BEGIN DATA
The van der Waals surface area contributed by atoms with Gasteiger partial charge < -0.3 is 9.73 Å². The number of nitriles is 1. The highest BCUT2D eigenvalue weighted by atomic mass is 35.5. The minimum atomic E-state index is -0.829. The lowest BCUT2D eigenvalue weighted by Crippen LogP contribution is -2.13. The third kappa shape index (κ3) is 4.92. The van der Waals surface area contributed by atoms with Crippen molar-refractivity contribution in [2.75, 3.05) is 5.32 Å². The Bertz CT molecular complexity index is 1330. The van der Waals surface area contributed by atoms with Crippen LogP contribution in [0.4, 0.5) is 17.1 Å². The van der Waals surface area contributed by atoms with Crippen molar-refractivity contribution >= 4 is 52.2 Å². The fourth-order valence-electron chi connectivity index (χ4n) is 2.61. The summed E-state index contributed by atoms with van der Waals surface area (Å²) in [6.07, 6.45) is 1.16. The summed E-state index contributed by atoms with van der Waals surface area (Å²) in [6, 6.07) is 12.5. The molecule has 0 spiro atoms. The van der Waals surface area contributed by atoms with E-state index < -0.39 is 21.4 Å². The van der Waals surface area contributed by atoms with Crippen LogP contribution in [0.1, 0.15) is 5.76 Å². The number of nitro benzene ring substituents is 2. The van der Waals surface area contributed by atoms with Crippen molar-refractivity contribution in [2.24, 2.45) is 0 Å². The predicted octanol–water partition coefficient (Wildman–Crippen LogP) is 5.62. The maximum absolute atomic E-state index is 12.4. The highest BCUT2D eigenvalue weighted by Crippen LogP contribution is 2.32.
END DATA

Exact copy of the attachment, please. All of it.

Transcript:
The van der Waals surface area contributed by atoms with Gasteiger partial charge < -0.3 is 9.73 Å². The number of nitriles is 1. The highest BCUT2D eigenvalue weighted by atomic mass is 35.5. The minimum atomic E-state index is -0.829. The lowest BCUT2D eigenvalue weighted by Crippen LogP contribution is -2.13. The third kappa shape index (κ3) is 4.92. The van der Waals surface area contributed by atoms with Crippen molar-refractivity contribution in [2.75, 3.05) is 5.32 Å². The Bertz CT molecular complexity index is 1330. The van der Waals surface area contributed by atoms with Crippen LogP contribution in [0.4, 0.5) is 17.1 Å². The van der Waals surface area contributed by atoms with Crippen molar-refractivity contribution >= 4 is 52.2 Å². The fourth-order valence-electron chi connectivity index (χ4n) is 2.61. The summed E-state index contributed by atoms with van der Waals surface area (Å²) in [6.07, 6.45) is 1.16. The summed E-state index contributed by atoms with van der Waals surface area (Å²) in [6, 6.07) is 12.5. The molecule has 0 spiro atoms. The van der Waals surface area contributed by atoms with E-state index < -0.39 is 21.4 Å². The van der Waals surface area contributed by atoms with Crippen LogP contribution in [0.1, 0.15) is 5.76 Å². The number of nitro benzene ring substituents is 2. The van der Waals surface area contributed by atoms with Crippen molar-refractivity contribution in [2.24, 2.45) is 0 Å². The predicted octanol–water partition coefficient (Wildman–Crippen LogP) is 5.62. The maximum absolute atomic E-state index is 12.4. The highest BCUT2D eigenvalue weighted by Crippen LogP contribution is 2.32.